Or do what I did—donate $10 automatically via text message to the Red Cross by texting “HAITI” to 90999. Texters will then be billed for the donation on their next cell phone bill.
If you know of other organizations that I should include in my list, please let me know.
Every group likes to play the victim. Religions are quite adept at playing the victim. Atheists, however, are not. Even when atheists are persecuted, they are often unconvincing in their role as the victim. Consider the faces of the “new atheism”: Dawkins, Harris, Hitchens, and Dennett. They’re all privileged white males!
And too often when atheists do cry foul, they are over relatively petty things like “under God” in the Pledge of Allegiance. I think the phrase’s 1954 inclusion into the Pledge was brazenly unconstitutional, but that issue still ranks near the bottom of my concerns.
But yesterday, I was reminded that atheists in America do have legitimate grievances. Rachel Maddow of MSNBC reported that atheists are banned from public office in seven state constitutions:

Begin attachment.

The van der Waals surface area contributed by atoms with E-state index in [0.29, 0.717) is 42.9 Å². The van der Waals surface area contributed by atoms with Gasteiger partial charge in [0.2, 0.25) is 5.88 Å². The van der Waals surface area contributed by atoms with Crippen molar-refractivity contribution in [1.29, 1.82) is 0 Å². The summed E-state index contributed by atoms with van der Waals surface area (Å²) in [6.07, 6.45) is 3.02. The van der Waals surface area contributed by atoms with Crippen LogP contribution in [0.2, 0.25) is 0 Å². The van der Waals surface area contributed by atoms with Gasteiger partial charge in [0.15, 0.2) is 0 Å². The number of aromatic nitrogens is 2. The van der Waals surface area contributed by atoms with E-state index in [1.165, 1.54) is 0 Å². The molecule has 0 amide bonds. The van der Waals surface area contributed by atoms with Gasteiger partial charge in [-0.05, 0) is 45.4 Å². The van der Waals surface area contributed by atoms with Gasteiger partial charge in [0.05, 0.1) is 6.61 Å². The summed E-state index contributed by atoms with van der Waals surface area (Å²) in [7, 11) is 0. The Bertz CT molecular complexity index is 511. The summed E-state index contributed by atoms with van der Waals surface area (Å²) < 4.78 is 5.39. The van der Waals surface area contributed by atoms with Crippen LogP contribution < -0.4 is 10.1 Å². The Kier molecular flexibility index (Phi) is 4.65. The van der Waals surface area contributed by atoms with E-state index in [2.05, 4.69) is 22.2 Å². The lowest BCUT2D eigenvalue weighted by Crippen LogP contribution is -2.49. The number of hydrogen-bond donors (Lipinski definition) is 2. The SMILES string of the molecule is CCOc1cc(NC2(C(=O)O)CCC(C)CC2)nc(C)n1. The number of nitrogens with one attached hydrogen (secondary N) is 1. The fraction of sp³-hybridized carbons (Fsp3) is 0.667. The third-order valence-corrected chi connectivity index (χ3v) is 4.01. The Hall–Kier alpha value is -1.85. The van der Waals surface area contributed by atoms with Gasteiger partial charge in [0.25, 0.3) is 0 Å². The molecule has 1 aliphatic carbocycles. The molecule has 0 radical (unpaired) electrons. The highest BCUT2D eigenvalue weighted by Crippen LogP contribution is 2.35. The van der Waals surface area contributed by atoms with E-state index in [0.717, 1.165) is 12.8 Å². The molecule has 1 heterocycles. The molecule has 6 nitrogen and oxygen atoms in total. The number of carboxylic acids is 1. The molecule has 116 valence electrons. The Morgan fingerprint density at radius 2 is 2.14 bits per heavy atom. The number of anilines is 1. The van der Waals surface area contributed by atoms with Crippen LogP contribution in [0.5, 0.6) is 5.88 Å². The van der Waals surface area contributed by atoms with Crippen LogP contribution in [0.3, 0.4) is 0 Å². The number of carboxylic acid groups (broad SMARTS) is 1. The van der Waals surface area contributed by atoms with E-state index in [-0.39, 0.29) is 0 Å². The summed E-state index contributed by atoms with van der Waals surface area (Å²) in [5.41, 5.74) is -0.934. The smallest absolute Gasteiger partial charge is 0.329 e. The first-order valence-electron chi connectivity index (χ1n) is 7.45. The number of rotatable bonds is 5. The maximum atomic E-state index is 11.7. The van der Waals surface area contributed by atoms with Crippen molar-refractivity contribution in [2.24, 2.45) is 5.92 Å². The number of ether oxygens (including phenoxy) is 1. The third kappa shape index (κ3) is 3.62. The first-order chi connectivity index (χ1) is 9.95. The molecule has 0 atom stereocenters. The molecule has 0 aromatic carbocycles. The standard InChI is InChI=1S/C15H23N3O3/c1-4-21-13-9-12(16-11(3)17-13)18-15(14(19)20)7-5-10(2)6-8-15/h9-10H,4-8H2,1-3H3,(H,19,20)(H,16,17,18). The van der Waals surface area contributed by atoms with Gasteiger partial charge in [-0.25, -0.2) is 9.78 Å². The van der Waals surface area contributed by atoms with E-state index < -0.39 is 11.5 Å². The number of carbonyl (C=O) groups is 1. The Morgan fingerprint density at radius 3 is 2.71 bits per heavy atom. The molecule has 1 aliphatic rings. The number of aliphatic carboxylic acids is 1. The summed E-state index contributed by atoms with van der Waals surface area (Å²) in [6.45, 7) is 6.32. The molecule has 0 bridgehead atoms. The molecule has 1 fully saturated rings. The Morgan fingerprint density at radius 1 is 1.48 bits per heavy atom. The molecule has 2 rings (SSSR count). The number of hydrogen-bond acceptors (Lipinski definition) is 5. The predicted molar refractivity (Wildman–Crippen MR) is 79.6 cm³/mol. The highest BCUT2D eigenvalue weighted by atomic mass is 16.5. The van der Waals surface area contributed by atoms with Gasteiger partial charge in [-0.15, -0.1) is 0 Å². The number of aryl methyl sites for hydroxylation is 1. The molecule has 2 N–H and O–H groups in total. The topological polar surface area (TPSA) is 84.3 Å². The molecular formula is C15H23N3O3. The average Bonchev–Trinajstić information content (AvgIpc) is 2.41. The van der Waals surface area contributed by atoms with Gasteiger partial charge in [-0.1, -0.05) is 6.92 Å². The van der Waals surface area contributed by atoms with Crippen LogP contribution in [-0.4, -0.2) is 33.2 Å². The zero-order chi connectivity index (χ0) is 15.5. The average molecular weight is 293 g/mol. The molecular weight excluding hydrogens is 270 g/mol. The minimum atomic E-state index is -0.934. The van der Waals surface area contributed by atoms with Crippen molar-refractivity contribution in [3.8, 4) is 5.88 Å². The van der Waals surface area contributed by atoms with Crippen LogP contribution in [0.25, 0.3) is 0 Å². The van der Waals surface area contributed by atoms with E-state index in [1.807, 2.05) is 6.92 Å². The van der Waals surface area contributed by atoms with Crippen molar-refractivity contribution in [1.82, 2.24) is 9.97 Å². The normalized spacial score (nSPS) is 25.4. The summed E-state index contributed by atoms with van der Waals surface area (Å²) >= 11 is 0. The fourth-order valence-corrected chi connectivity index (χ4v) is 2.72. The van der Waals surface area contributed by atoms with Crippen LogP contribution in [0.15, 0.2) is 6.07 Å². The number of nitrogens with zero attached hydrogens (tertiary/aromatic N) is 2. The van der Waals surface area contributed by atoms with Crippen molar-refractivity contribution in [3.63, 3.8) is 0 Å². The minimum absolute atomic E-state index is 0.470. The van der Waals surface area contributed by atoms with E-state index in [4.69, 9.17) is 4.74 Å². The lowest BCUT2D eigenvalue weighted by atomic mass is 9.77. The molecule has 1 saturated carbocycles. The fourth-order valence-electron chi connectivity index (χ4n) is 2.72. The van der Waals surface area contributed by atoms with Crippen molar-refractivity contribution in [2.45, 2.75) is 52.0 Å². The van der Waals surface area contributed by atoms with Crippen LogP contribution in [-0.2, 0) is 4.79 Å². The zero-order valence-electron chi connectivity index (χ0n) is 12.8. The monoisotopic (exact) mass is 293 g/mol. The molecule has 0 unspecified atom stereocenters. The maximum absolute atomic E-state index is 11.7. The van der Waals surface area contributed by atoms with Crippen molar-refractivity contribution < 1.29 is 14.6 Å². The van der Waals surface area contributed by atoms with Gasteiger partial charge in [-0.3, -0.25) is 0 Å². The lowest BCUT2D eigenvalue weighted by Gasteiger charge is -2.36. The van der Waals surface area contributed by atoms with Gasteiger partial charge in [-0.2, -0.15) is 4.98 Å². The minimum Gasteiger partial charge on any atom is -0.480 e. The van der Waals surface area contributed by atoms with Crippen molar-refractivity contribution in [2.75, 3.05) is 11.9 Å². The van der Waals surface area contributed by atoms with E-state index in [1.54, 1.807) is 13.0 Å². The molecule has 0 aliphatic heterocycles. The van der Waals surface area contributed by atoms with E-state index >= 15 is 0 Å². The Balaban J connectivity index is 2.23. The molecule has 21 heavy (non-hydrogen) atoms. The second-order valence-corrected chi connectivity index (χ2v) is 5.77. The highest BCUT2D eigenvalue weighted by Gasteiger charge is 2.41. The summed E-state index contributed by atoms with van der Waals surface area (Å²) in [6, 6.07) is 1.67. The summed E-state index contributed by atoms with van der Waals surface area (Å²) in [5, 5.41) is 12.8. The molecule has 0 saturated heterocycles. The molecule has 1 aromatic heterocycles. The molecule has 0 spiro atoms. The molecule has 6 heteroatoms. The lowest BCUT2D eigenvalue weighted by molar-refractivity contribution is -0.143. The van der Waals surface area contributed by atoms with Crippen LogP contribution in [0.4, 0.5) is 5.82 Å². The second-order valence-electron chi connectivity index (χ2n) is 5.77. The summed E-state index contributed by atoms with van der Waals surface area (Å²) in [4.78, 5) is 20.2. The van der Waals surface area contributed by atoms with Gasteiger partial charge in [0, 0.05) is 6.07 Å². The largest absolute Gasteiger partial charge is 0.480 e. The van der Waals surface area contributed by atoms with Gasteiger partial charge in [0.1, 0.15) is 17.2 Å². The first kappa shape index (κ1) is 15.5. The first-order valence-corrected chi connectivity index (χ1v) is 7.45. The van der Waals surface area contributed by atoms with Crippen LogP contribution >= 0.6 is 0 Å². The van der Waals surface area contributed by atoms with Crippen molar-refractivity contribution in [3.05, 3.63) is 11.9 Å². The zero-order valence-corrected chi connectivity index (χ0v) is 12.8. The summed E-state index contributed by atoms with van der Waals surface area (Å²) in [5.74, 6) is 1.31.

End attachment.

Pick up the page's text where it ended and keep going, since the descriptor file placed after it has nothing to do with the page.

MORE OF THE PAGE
During Mitt Romney’s presidential campaign, there was much discussion about political prejudice against Mormons. One Gallup poll found that nearly a quarter of Americans refused to vote for Romney because of his religion. What received less attention, however, is that this same poll also found that over half wouldn’t vote for an otherwise qualified atheist candidate. Another recent survey reported that atheists are America’s “most distrusted minority”–behind Muslims, gays, recent immigrants, and other minority groups. These anti-atheist sentiments are particularly disconcerting to me, as someone considering a career in government.